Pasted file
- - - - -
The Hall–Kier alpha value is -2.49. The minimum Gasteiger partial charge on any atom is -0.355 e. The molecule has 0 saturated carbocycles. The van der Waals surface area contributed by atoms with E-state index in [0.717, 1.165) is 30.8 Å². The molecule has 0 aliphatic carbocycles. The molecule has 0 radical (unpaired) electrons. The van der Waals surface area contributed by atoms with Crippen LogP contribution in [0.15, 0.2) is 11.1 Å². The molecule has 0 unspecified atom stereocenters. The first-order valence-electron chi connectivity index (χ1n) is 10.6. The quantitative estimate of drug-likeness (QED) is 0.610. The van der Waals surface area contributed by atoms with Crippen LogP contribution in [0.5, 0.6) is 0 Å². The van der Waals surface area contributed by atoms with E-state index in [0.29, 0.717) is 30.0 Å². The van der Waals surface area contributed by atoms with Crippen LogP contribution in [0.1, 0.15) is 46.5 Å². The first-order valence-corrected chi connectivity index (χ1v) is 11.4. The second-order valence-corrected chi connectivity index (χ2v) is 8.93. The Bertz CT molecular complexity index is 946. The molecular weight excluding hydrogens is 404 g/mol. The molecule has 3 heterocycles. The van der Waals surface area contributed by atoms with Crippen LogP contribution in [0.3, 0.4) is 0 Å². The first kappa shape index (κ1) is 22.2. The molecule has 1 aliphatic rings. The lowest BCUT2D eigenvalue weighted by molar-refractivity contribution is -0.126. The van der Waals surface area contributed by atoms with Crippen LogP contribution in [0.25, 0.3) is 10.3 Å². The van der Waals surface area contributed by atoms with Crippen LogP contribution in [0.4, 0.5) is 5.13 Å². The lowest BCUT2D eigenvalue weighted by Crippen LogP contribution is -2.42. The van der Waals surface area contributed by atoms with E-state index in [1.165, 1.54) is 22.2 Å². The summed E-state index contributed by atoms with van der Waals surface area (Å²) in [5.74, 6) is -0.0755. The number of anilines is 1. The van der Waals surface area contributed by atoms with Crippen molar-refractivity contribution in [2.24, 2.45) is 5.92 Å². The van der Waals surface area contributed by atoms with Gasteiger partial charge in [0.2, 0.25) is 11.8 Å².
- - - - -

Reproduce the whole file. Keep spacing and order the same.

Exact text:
The Hall–Kier alpha value is -2.49. The minimum Gasteiger partial charge on any atom is -0.355 e. The molecule has 0 saturated carbocycles. The van der Waals surface area contributed by atoms with E-state index in [0.717, 1.165) is 30.8 Å². The molecule has 0 aliphatic carbocycles. The molecule has 0 radical (unpaired) electrons. The van der Waals surface area contributed by atoms with Crippen LogP contribution in [0.15, 0.2) is 11.1 Å². The molecule has 0 unspecified atom stereocenters. The first-order valence-electron chi connectivity index (χ1n) is 10.6. The quantitative estimate of drug-likeness (QED) is 0.610. The van der Waals surface area contributed by atoms with Crippen LogP contribution in [0.5, 0.6) is 0 Å². The van der Waals surface area contributed by atoms with E-state index in [0.29, 0.717) is 30.0 Å². The van der Waals surface area contributed by atoms with Crippen LogP contribution in [0.1, 0.15) is 46.5 Å². The first-order valence-corrected chi connectivity index (χ1v) is 11.4. The second-order valence-corrected chi connectivity index (χ2v) is 8.93. The Bertz CT molecular complexity index is 946. The molecular weight excluding hydrogens is 404 g/mol. The molecule has 3 heterocycles. The van der Waals surface area contributed by atoms with Crippen LogP contribution in [0.3, 0.4) is 0 Å². The first kappa shape index (κ1) is 22.2. The molecule has 1 aliphatic rings. The lowest BCUT2D eigenvalue weighted by molar-refractivity contribution is -0.126. The van der Waals surface area contributed by atoms with Crippen LogP contribution in [0.25, 0.3) is 10.3 Å². The van der Waals surface area contributed by atoms with Crippen LogP contribution in [0.4, 0.5) is 5.13 Å². The lowest BCUT2D eigenvalue weighted by Crippen LogP contribution is -2.42. The van der Waals surface area contributed by atoms with E-state index in [1.165, 1.54) is 22.2 Å². The summed E-state index contributed by atoms with van der Waals surface area (Å²) in [5.74, 6) is -0.0755. The number of anilines is 1. The van der Waals surface area contributed by atoms with Crippen molar-refractivity contribution in [2.24, 2.45) is 5.92 Å². The van der Waals surface area contributed by atoms with Gasteiger partial charge in [0.2, 0.25) is 11.8 Å².